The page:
Our current United States tax structure values slavery more than work. Let me unpack this statement a bit. We tax capital gains at 15% while we tax income on wage labor at 28% to 35%, about twice the rate. This means people will have a higher incentive to earn income through capital gains on investments than to work for a living. However, capital gains on investments are generated by someone else’s work, so one who invests in stocks or bonds is earning an income on someone else’s labor. This can be viewed as a variation on the concept of slavery.
From a moral standpoint, one is more entitled to the fruits of ones own labor than to the fruits of the labor of another. Hold on! you might say. Your capital is providing jobs for other people who voluntarily entered into the wage arrangements that will generate the wealth for the investor. I will not argue against the value of capital investments and the concept of capitalism in general. In fact, I am a supporter. My concern is with who controls capital and for what reasons. I will maintain that a system of taxation that encourages the exploitation of the labor of another more than individual work is morally suspect. I would much rather see people encouraged to invest capital in their own businesses. Current tax laws discourage that.
From a practical standpoint, this tax system encourages the demise of the American middle class, for the capital accumulated in investment funds is generally invested in production facilities in other countries and distribution through chain stores in the United States that pay less for labor. Ironically, the American middle class—both Democrat and Republican—have created this system and fueled it with tax exempt and tax-deferred pension funds.
Democrats often complain about the 1% and Wall Street corruption and corporate welfare that this system generates, but Democrats are as heavily invested in pension funds driving this system as are Republicans. The psychology driving this system is less than noble. It basically boils down to the concept that “I want to earn money and retire on profits generated by someone else.”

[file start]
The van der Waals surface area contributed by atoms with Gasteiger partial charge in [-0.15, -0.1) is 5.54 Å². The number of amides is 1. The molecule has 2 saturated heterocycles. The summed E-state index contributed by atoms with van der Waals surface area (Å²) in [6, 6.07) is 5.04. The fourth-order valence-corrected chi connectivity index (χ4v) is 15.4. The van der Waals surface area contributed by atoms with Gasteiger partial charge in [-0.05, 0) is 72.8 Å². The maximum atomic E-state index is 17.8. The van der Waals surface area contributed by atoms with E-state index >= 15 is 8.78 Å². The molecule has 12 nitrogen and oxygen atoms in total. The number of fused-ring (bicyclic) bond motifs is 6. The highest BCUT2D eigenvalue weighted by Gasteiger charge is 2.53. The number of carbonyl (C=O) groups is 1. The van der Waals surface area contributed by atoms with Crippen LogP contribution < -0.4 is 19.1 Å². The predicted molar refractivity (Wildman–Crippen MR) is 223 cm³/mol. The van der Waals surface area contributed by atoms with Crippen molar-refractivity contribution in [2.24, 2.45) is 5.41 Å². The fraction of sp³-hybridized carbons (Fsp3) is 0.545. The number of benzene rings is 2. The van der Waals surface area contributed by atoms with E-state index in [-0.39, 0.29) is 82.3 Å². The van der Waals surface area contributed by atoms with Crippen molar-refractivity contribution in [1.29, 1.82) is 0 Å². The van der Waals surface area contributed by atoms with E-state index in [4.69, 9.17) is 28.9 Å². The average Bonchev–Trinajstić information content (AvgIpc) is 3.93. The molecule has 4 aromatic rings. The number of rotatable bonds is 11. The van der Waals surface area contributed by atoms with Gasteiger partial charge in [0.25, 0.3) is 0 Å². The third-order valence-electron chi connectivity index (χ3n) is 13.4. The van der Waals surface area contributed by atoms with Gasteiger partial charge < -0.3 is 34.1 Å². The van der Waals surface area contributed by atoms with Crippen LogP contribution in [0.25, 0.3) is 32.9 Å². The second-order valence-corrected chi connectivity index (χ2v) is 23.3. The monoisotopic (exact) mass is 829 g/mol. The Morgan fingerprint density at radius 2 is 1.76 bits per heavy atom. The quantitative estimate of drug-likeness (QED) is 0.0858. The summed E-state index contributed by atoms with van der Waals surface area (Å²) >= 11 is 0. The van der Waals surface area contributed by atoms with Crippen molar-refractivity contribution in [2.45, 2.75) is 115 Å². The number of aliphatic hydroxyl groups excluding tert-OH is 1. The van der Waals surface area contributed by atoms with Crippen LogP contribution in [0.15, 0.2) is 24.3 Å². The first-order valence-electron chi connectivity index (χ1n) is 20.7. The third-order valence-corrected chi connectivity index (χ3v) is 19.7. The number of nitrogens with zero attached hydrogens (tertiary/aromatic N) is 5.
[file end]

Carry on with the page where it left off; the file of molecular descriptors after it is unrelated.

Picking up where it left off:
Today most government pensions are invested in Wall Street funds. To generate the highest return, these funds will invest capital where there is the greatest return—which will be where there is the lowest labor cost and the least regulation or chance of lawsuits. In recent years in our global economy, this has meant investing in China, India, Indonesia, Mexico and other countries that provide competitive environments for corporate investments.
Governments, whose employees hold many of these funds, want to see high profits and often provide protections and loopholes that reduce competition for companies with the idea that they can generate higher profits for pension funds. After all, when there is bitter competition, profits are low, and returns on investments are low.
We can conclude that a contradiction lies within Americans, and the American middle-class is liquidating itself by having representative pass tax laws that discourage work and self-sufficiency, and encourage investing, debt financing, and other activities in which reliance for our livelihoods or retirements depends on someone else. This situation is not unlike St. Paul’s war within himself, between his mind and his flesh. And it is a contradiction that is blindly accepted by the culture of the United States. How many people, Democrat or Republican, do you hear saying that capital gains on stocks should be taxed at a higher rate than wage labor? Generally, you will not get this argument from someone that holds a 401K or 403B retirement account managed by Wall Street fund managers.